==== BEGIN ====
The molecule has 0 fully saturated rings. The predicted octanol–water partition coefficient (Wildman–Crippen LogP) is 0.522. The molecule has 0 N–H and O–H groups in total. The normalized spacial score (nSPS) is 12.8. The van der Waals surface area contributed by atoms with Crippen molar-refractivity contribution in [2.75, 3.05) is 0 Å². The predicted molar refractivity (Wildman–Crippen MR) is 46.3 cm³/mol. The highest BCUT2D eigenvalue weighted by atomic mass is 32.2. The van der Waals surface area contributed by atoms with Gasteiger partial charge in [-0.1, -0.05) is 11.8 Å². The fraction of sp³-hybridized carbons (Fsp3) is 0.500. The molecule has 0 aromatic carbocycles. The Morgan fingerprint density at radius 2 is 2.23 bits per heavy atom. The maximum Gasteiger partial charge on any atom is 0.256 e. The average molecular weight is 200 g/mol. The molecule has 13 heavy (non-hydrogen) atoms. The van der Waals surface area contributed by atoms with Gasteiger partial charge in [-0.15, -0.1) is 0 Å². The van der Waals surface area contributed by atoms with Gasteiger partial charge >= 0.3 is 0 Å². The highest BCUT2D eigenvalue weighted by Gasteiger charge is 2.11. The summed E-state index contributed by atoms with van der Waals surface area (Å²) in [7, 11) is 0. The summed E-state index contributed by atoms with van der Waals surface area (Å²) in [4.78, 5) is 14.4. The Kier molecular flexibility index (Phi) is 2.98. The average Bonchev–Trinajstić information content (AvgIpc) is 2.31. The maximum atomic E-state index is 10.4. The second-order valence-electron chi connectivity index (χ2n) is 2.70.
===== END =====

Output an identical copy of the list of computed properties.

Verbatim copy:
The molecule has 0 fully saturated rings. The predicted octanol–water partition coefficient (Wildman–Crippen LogP) is 0.522. The molecule has 0 N–H and O–H groups in total. The normalized spacial score (nSPS) is 12.8. The van der Waals surface area contributed by atoms with Crippen molar-refractivity contribution in [2.75, 3.05) is 0 Å². The predicted molar refractivity (Wildman–Crippen MR) is 46.3 cm³/mol. The highest BCUT2D eigenvalue weighted by atomic mass is 32.2. The van der Waals surface area contributed by atoms with Gasteiger partial charge in [-0.1, -0.05) is 11.8 Å². The fraction of sp³-hybridized carbons (Fsp3) is 0.500. The molecule has 0 aromatic carbocycles. The Morgan fingerprint density at radius 2 is 2.23 bits per heavy atom. The maximum Gasteiger partial charge on any atom is 0.256 e. The average molecular weight is 200 g/mol. The molecule has 13 heavy (non-hydrogen) atoms. The van der Waals surface area contributed by atoms with Gasteiger partial charge in [-0.15, -0.1) is 0 Å². The van der Waals surface area contributed by atoms with Gasteiger partial charge >= 0.3 is 0 Å². The highest BCUT2D eigenvalue weighted by Gasteiger charge is 2.11. The summed E-state index contributed by atoms with van der Waals surface area (Å²) in [7, 11) is 0. The summed E-state index contributed by atoms with van der Waals surface area (Å²) in [4.78, 5) is 14.4. The Kier molecular flexibility index (Phi) is 2.98. The average Bonchev–Trinajstić information content (AvgIpc) is 2.31. The maximum atomic E-state index is 10.4. The second-order valence-electron chi connectivity index (χ2n) is 2.70.